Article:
As businesses hunt for the most talented professionals in a candidate-led market, they are increasingly offering flexibility, such as remote or hybrid working, alongside other benefits that could entice talent to join them. This has resulted in many companies in the technology industry turning entire recruitment processes around in a week, just so they didn’t lose out to faster competitors.
There have been some interesting developments in the business intelligence (BI) and data science market over the past year, as new specialist areas have emerged. For instance, reporting, migration, and data warehouse design used to all form part of the role of a single BI developer. Nowadays, we have analyst, engineers and developers that fulfil these three responsibilities, respectively.
With roles in this industry seeing an average salary increase of 12.3%, there are huge opportunities for professionals skilled in data to really level up and progress in 2023. With more data comes more demand and we’re seeing an increase in the number of senior and director roles opening. There really has never been a better time to work in data.
On a national scale, the top three roles that have seen the biggest salary increases over the year are database developers (38.8% growth), BI analysts (26.9%) and data warehouse developers (25%). On the contrary, data scientists and machine learning engineers have dropped in demand with only a 0.1% and 0.6% salary increase, respectively.
There were also different demands and spikes across various regions in the UK. For example, in London, the sharpest salary increases were seen for BI analysts (22%) and data warehouse developers (20.2% increase) – whereas in the Midlands, the biggest salary increases seen were in data engineer (25.3%) and BI manager (20.9%) roles.
Looking at where such roles are more competitive is important, especially for remote-based jobs – over the past year, for example, businesses looking for data scientists are presenting almost a 12% salary increase in the North of England, but a 1.1% decrease in the South of England.
For job seekers, this means there are more options available to them, especially if jobs are remote. For businesses, such fluctuations in salaries across the UK mean that finding talent is harder and that being competitive in an industry fighting for talent is important.
How businesses looking for BI and data science talent can remain competitive
In recent times, more focus has been placed on culture, and since the normalisation of working from home, another important factor for people is work-life balance. Organisations should strive to provide their staff with opportunities for flexibility and a good company culture, on top of a strong salary and benefits offering, if they want to attract, secure, and most importantly, keep the best talent.
This is crucial when you factor in the lack of geographical boundaries when it comes to hiring. With more companies opting for a hybrid working model, businesses are now competing UK-wide as opposed to just locally.
Businesses that are committed to investing in their data strategy should hire fast and allow the employee to be part of the scoping and specification stage of the project they are likely to be working on. Not many companies are doing this, but by involving the new hire in this way, you’re achieving two critical outcomes. The first is providing a hugely desirable opportunity for the specialist to be part of an end-to-end project; the second is retention – candidates care about their work and if they are engaged in delivering a project, will be less likely to pursue other opportunities.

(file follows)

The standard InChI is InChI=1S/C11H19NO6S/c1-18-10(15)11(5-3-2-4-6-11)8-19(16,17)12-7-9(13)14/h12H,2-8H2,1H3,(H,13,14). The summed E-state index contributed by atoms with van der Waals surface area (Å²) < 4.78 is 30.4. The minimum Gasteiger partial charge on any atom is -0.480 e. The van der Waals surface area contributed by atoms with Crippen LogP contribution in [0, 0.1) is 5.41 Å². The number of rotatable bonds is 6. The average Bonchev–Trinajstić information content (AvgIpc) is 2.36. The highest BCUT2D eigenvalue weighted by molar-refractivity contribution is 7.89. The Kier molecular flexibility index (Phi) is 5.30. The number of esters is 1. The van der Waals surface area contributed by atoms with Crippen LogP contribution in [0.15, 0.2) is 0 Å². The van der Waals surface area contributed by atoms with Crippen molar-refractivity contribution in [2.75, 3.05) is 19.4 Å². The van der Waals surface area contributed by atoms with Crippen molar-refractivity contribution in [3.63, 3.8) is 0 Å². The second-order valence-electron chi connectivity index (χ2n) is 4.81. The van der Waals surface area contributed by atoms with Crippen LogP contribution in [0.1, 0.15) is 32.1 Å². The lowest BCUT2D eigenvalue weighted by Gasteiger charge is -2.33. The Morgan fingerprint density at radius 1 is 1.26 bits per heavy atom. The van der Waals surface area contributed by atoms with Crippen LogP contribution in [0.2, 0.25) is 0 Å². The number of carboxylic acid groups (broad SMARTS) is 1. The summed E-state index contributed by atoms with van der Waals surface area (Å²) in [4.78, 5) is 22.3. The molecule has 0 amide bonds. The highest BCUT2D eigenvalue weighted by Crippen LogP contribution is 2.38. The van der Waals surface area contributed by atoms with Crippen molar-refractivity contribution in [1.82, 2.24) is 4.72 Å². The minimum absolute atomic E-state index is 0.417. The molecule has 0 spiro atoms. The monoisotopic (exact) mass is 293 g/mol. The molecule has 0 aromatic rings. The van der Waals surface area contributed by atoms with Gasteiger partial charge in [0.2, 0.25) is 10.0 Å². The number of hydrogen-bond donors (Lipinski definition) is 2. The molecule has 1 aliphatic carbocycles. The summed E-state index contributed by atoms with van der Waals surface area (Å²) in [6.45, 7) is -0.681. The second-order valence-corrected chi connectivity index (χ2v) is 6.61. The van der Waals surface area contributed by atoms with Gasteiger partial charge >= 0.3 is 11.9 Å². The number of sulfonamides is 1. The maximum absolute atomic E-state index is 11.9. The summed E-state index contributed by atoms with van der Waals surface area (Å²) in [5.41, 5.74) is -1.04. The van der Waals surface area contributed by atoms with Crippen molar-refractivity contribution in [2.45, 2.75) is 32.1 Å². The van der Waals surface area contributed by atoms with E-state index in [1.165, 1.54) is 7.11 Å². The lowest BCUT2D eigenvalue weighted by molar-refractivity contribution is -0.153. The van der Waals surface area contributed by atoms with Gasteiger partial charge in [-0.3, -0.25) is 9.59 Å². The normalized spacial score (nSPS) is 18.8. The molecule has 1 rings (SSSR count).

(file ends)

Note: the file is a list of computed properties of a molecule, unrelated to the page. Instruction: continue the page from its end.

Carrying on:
We are also seeing more and more businesses switching to a self-service environment, which is impacting the actual ‘analytical’ emphasis on roles. Self-service BI aims to make it easier for employees to get useful business insights from the data collected in BI systems. This means roles will have more focus on the infrastructure, the supply of ready-made components, and more complex data sets as simple tasks can now be outsourced to users. With the ever-changing nature of the technology, businesses need to make sure they are hiring the talent that matches the changing, in-demand skill sets.
Economic uncertainty is going to be a key driver in how the recruitment market will look this year. While the cost-of-living crisis has impacted much of the UK economy, it hasn’t appeared to slow down the BI & data science market, but it’s difficult to predict how this will play out as we go further into the year.
Because of this, looking at Reed’s annual salary guide survey, we reveal that a big driver for professionals wanting to change jobs is financial reasons, perhaps unsurprisingly as the cost-of-living crisis bites. The top reason for those wanting to move work was due to the pay they are receiving not being sufficient enough (19%). For candidates in, in-demand roles where we’ve seen big salary increases, it can make financial sense to look for a new opportunity.
But the push for ‘purpose’ within one’s everyday job remains strong post-pandemic, with 17% stating they are considering a new job as it is time for them to move on. The third most popular reason relays back to salary again, with 15% stating there is better pay for them elsewhere; this is closely followed by 13% claiming the benefits and salary they receive are not good enough – highlighting the importance for businesses to strike the right balance between giving a strong salary and offering desired benefits.